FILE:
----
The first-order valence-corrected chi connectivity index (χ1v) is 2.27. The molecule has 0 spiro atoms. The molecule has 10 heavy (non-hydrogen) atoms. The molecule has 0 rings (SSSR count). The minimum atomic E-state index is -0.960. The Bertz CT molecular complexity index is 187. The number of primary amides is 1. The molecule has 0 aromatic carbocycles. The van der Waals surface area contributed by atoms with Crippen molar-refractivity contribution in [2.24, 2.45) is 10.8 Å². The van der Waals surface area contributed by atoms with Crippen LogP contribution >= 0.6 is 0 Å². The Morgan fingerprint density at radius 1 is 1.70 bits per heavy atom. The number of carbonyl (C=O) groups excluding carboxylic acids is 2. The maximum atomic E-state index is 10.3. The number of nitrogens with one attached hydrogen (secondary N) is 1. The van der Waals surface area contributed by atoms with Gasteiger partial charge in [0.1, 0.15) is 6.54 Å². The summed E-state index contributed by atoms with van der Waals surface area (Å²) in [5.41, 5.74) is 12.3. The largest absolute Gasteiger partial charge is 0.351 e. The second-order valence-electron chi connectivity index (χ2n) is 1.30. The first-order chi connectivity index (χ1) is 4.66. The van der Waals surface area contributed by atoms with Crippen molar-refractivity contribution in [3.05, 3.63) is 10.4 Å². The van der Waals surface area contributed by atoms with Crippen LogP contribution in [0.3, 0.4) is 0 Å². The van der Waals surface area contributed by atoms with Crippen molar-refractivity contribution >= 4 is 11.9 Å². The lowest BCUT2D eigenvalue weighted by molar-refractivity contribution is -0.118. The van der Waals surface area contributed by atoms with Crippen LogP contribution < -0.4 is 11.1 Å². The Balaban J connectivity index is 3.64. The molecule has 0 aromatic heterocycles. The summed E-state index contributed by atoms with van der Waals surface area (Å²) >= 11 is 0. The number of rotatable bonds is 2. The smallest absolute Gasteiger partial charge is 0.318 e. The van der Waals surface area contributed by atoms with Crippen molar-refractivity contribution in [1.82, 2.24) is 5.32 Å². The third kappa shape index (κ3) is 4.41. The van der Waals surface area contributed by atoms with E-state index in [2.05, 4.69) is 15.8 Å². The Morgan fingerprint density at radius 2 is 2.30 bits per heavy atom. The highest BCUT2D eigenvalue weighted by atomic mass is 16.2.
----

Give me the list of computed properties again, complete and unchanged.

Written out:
The first-order valence-corrected chi connectivity index (χ1v) is 2.27. The molecule has 0 spiro atoms. The molecule has 10 heavy (non-hydrogen) atoms. The molecule has 0 rings (SSSR count). The minimum atomic E-state index is -0.960. The Bertz CT molecular complexity index is 187. The number of primary amides is 1. The molecule has 0 aromatic carbocycles. The van der Waals surface area contributed by atoms with Crippen molar-refractivity contribution in [2.24, 2.45) is 10.8 Å². The van der Waals surface area contributed by atoms with Crippen LogP contribution >= 0.6 is 0 Å². The Morgan fingerprint density at radius 1 is 1.70 bits per heavy atom. The number of carbonyl (C=O) groups excluding carboxylic acids is 2. The maximum atomic E-state index is 10.3. The number of nitrogens with one attached hydrogen (secondary N) is 1. The van der Waals surface area contributed by atoms with Gasteiger partial charge in [0.1, 0.15) is 6.54 Å². The summed E-state index contributed by atoms with van der Waals surface area (Å²) in [5.41, 5.74) is 12.3. The largest absolute Gasteiger partial charge is 0.351 e. The second-order valence-electron chi connectivity index (χ2n) is 1.30. The first-order chi connectivity index (χ1) is 4.66. The van der Waals surface area contributed by atoms with Crippen molar-refractivity contribution in [3.05, 3.63) is 10.4 Å². The van der Waals surface area contributed by atoms with Crippen LogP contribution in [0.3, 0.4) is 0 Å². The van der Waals surface area contributed by atoms with Crippen molar-refractivity contribution >= 4 is 11.9 Å². The lowest BCUT2D eigenvalue weighted by molar-refractivity contribution is -0.118. The van der Waals surface area contributed by atoms with Crippen LogP contribution < -0.4 is 11.1 Å². The Balaban J connectivity index is 3.64. The molecule has 0 aromatic heterocycles. The summed E-state index contributed by atoms with van der Waals surface area (Å²) >= 11 is 0. The number of rotatable bonds is 2. The smallest absolute Gasteiger partial charge is 0.318 e. The van der Waals surface area contributed by atoms with Crippen molar-refractivity contribution in [1.82, 2.24) is 5.32 Å². The third kappa shape index (κ3) is 4.41. The van der Waals surface area contributed by atoms with E-state index in [2.05, 4.69) is 15.8 Å². The Morgan fingerprint density at radius 2 is 2.30 bits per heavy atom. The highest BCUT2D eigenvalue weighted by atomic mass is 16.2.